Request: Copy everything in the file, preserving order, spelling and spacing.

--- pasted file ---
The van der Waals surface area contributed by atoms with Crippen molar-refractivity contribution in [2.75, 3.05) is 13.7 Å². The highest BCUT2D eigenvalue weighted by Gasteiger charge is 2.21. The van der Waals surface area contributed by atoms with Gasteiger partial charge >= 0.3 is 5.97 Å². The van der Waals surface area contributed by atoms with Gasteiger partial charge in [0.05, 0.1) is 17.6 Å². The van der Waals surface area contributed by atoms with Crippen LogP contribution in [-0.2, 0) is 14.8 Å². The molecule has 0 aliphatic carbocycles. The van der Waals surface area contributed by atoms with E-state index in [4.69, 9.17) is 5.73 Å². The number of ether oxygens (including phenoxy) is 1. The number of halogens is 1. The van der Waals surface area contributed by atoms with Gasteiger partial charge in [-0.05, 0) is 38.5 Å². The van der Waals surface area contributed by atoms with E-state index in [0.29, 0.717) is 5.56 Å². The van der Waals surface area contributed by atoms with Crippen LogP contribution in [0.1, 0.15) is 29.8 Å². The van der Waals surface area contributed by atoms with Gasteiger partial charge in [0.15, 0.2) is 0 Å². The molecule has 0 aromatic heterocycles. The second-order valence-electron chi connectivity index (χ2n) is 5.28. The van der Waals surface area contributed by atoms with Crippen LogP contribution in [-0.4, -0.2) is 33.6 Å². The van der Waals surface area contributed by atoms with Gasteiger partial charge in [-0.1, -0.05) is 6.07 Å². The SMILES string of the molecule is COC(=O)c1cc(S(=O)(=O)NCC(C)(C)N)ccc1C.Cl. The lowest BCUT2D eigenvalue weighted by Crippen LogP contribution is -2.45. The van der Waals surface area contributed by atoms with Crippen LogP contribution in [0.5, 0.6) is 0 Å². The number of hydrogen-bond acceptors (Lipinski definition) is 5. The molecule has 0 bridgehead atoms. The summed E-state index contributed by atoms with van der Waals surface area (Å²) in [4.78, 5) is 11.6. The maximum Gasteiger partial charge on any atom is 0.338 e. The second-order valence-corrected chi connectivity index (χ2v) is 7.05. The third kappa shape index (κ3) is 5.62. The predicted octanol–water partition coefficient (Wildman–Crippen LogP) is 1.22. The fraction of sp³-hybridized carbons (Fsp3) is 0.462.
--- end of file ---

The van der Waals surface area contributed by atoms with Crippen molar-refractivity contribution in [2.75, 3.05) is 13.7 Å². The highest BCUT2D eigenvalue weighted by Gasteiger charge is 2.21. The van der Waals surface area contributed by atoms with Gasteiger partial charge >= 0.3 is 5.97 Å². The van der Waals surface area contributed by atoms with Gasteiger partial charge in [0.05, 0.1) is 17.6 Å². The van der Waals surface area contributed by atoms with Crippen LogP contribution in [-0.2, 0) is 14.8 Å². The molecule has 0 aliphatic carbocycles. The van der Waals surface area contributed by atoms with E-state index in [4.69, 9.17) is 5.73 Å². The number of ether oxygens (including phenoxy) is 1. The number of halogens is 1. The van der Waals surface area contributed by atoms with Gasteiger partial charge in [-0.05, 0) is 38.5 Å². The van der Waals surface area contributed by atoms with E-state index in [0.29, 0.717) is 5.56 Å². The van der Waals surface area contributed by atoms with Crippen LogP contribution in [0.1, 0.15) is 29.8 Å². The van der Waals surface area contributed by atoms with Gasteiger partial charge in [0.15, 0.2) is 0 Å². The molecule has 0 aromatic heterocycles. The second-order valence-electron chi connectivity index (χ2n) is 5.28. The van der Waals surface area contributed by atoms with Crippen LogP contribution in [-0.4, -0.2) is 33.6 Å². The van der Waals surface area contributed by atoms with Gasteiger partial charge in [-0.1, -0.05) is 6.07 Å². The SMILES string of the molecule is COC(=O)c1cc(S(=O)(=O)NCC(C)(C)N)ccc1C.Cl. The lowest BCUT2D eigenvalue weighted by Crippen LogP contribution is -2.45. The van der Waals surface area contributed by atoms with Crippen LogP contribution in [0.5, 0.6) is 0 Å². The number of hydrogen-bond acceptors (Lipinski definition) is 5. The molecule has 0 bridgehead atoms. The summed E-state index contributed by atoms with van der Waals surface area (Å²) in [4.78, 5) is 11.6. The maximum Gasteiger partial charge on any atom is 0.338 e. The second-order valence-corrected chi connectivity index (χ2v) is 7.05. The third kappa shape index (κ3) is 5.62. The predicted octanol–water partition coefficient (Wildman–Crippen LogP) is 1.22. The fraction of sp³-hybridized carbons (Fsp3) is 0.462.